The ladders have a right-side, enclosed pump operator’s panel, ergonomic hose load, EMS compartments with exterior access door on the chassis and storage boxes on top of the body, under the ladder.


A Successful Partnership

The TFS has worked with Smeal for many years to meet its apparatus needs. The former North York Fire Department made the first purchase, a Smeal aerial, in 1988. Since then, the TFS has formed a great working relationship with Smeal. “With every apparatus purchase, you have some small bugs to work out,” Stewart says. “Smeal has continually worked with our staff to resolve issues in a timely manner with the interest of the customer being their primary focus. They have been very responsive to our needs through technical support and next-day parts delivery. Their customer service is exceptional.” Smeal also builds the ladders used on its aerial ladder trucks, so the vehicles don’t have to travel to another manufacturer for construction.

Currently, the TFS maintains 46 Smeal pumpers and apparatus in service, with 21 vehicles on order. “When we receive the remainder of the order, 60 percent of our fleet will be Smeal apparatus,” Stewart says. “The vehicles we have in service have worked well for us, and are well received by the firefighters who operate them. We plan on dealing with this manufacturer for the foreseeable future.”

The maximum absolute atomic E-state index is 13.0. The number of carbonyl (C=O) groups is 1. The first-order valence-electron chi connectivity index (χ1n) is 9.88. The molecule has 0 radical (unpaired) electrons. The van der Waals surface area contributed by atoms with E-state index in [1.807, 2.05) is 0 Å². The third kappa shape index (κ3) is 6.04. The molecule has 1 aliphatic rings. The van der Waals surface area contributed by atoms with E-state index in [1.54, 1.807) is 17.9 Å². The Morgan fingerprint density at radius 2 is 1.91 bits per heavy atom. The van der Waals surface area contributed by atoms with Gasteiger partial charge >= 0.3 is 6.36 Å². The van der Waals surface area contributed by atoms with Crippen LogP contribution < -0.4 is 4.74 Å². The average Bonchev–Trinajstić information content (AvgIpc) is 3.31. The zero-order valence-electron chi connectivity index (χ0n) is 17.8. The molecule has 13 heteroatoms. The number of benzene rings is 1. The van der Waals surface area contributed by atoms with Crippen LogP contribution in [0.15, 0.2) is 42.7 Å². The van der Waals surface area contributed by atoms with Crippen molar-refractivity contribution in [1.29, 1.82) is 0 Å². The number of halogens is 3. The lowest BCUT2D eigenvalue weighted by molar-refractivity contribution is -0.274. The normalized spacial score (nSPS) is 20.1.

A Final Word

After the amalgamation of several fire departments, the TFS took measures to standardize its apparatus specifications so all of their firefighters would be on the same page when it came to operating and training.

The department chose to go with Smeal, which provided them with excellent service and the ability to work with the manufacturer to design what was best for their needs-practical, cost-effective rigs without a lot of fancy options. Remember: You don’t always have to load on all the available options when you’re specing your vehicle for it to be functional. Design for the needs of your community and you can’t go wrong.



TFS Fast Facts

The TFS is the largest fire service in Canada and the fifth largest in North America. It has a staff of 3,143 firefighters responding from 81 fire stations in the metropolitan area.



The TFS Fleet

  • 31 aerials
  • 7 reserve aerials
  • 58 pumpers
  • 18 rescue pumpers
  • 28 reserve pumpers
  • 5 squads
  • 14 support vehicles
  • 4 spare squads/light vehicles
  • 8 training vehicles
  • 3 mechanics vehicles
  • 2 fireboats

Total: 178



Just the Basics

Toronto specs its pumpers & ladders for practicality, not show


  • 370-hp Cummins ISL engines
  • Allison 3000 EVS automatic transmissions
  • 2,000-gpm Waterous pumps
  • 500-gallon polypropylene tanks
  • 18,000-lb. front axles, 24,000-lb. rear axles
  • Whelen LED lighting packages
  • 177″ wheelbases



  • 500-hp Detroit Series 60 or Cummins ISM engines
  • Allison 4000 EVS automatic transmissions
  • 21,500-lb. front axles, 48,000-lb. rear axles
  • Whelen LED lighting packages
  • 105′ steel aerials
  • 230″ wheelbases